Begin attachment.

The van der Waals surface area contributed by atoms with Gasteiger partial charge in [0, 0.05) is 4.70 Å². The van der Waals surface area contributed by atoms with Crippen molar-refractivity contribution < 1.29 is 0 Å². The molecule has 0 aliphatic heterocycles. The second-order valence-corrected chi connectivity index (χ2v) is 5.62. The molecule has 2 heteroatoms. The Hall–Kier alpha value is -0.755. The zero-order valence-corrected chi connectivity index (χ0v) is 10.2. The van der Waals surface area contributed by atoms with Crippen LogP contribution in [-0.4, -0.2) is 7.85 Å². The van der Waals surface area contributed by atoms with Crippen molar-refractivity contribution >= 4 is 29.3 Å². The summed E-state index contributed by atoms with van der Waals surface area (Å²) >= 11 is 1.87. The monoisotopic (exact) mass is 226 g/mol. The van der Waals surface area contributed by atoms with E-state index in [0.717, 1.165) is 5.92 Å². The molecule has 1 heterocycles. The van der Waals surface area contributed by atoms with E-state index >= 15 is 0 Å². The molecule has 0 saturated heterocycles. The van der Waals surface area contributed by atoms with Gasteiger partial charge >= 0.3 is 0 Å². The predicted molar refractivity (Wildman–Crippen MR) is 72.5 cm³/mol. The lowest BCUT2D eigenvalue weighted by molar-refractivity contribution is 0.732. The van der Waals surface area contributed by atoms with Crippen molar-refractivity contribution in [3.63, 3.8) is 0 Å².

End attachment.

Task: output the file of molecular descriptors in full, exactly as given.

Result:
The van der Waals surface area contributed by atoms with Gasteiger partial charge in [0, 0.05) is 4.70 Å². The van der Waals surface area contributed by atoms with Crippen molar-refractivity contribution < 1.29 is 0 Å². The molecule has 0 aliphatic heterocycles. The second-order valence-corrected chi connectivity index (χ2v) is 5.62. The molecule has 2 heteroatoms. The Hall–Kier alpha value is -0.755. The zero-order valence-corrected chi connectivity index (χ0v) is 10.2. The van der Waals surface area contributed by atoms with Crippen LogP contribution in [-0.4, -0.2) is 7.85 Å². The van der Waals surface area contributed by atoms with Crippen molar-refractivity contribution >= 4 is 29.3 Å². The summed E-state index contributed by atoms with van der Waals surface area (Å²) >= 11 is 1.87. The monoisotopic (exact) mass is 226 g/mol. The van der Waals surface area contributed by atoms with E-state index in [0.717, 1.165) is 5.92 Å². The molecule has 1 heterocycles. The van der Waals surface area contributed by atoms with E-state index >= 15 is 0 Å². The molecule has 0 saturated heterocycles. The van der Waals surface area contributed by atoms with Gasteiger partial charge >= 0.3 is 0 Å². The predicted molar refractivity (Wildman–Crippen MR) is 72.5 cm³/mol. The lowest BCUT2D eigenvalue weighted by molar-refractivity contribution is 0.732. The van der Waals surface area contributed by atoms with Crippen molar-refractivity contribution in [3.63, 3.8) is 0 Å².